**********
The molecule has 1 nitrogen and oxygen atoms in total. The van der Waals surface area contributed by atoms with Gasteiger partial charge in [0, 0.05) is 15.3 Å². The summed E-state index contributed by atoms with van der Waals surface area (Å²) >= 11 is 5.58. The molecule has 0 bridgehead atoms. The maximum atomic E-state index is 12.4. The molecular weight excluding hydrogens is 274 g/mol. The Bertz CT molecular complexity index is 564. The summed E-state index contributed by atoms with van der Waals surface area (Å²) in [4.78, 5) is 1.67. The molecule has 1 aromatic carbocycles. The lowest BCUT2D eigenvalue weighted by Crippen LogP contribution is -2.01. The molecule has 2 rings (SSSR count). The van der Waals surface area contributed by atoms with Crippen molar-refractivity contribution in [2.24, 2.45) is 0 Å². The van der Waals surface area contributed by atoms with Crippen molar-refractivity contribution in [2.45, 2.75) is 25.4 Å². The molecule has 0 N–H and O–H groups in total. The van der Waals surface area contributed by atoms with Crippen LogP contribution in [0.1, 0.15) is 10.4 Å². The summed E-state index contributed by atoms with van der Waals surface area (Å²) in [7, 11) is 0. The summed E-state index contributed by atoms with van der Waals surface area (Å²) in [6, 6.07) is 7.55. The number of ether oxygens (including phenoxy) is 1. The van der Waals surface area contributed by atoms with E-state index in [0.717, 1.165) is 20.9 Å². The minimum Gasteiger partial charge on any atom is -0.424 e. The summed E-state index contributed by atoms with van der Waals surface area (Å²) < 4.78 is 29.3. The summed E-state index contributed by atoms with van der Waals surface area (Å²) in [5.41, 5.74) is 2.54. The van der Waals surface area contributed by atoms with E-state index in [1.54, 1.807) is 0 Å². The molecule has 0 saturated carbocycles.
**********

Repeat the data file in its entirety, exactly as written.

The molecule has 1 nitrogen and oxygen atoms in total. The van der Waals surface area contributed by atoms with Gasteiger partial charge in [0, 0.05) is 15.3 Å². The summed E-state index contributed by atoms with van der Waals surface area (Å²) >= 11 is 5.58. The molecule has 0 bridgehead atoms. The maximum atomic E-state index is 12.4. The molecular weight excluding hydrogens is 274 g/mol. The Bertz CT molecular complexity index is 564. The summed E-state index contributed by atoms with van der Waals surface area (Å²) in [4.78, 5) is 1.67. The molecule has 1 aromatic carbocycles. The lowest BCUT2D eigenvalue weighted by Crippen LogP contribution is -2.01. The molecule has 2 rings (SSSR count). The van der Waals surface area contributed by atoms with Crippen molar-refractivity contribution in [2.24, 2.45) is 0 Å². The van der Waals surface area contributed by atoms with Crippen molar-refractivity contribution in [2.45, 2.75) is 25.4 Å². The molecule has 0 N–H and O–H groups in total. The van der Waals surface area contributed by atoms with Crippen LogP contribution in [0.1, 0.15) is 10.4 Å². The summed E-state index contributed by atoms with van der Waals surface area (Å²) in [7, 11) is 0. The summed E-state index contributed by atoms with van der Waals surface area (Å²) in [6, 6.07) is 7.55. The number of ether oxygens (including phenoxy) is 1. The van der Waals surface area contributed by atoms with E-state index in [0.717, 1.165) is 20.9 Å². The minimum Gasteiger partial charge on any atom is -0.424 e. The summed E-state index contributed by atoms with van der Waals surface area (Å²) < 4.78 is 29.3. The summed E-state index contributed by atoms with van der Waals surface area (Å²) in [5.41, 5.74) is 2.54. The van der Waals surface area contributed by atoms with E-state index in [1.54, 1.807) is 0 Å². The molecule has 0 saturated carbocycles.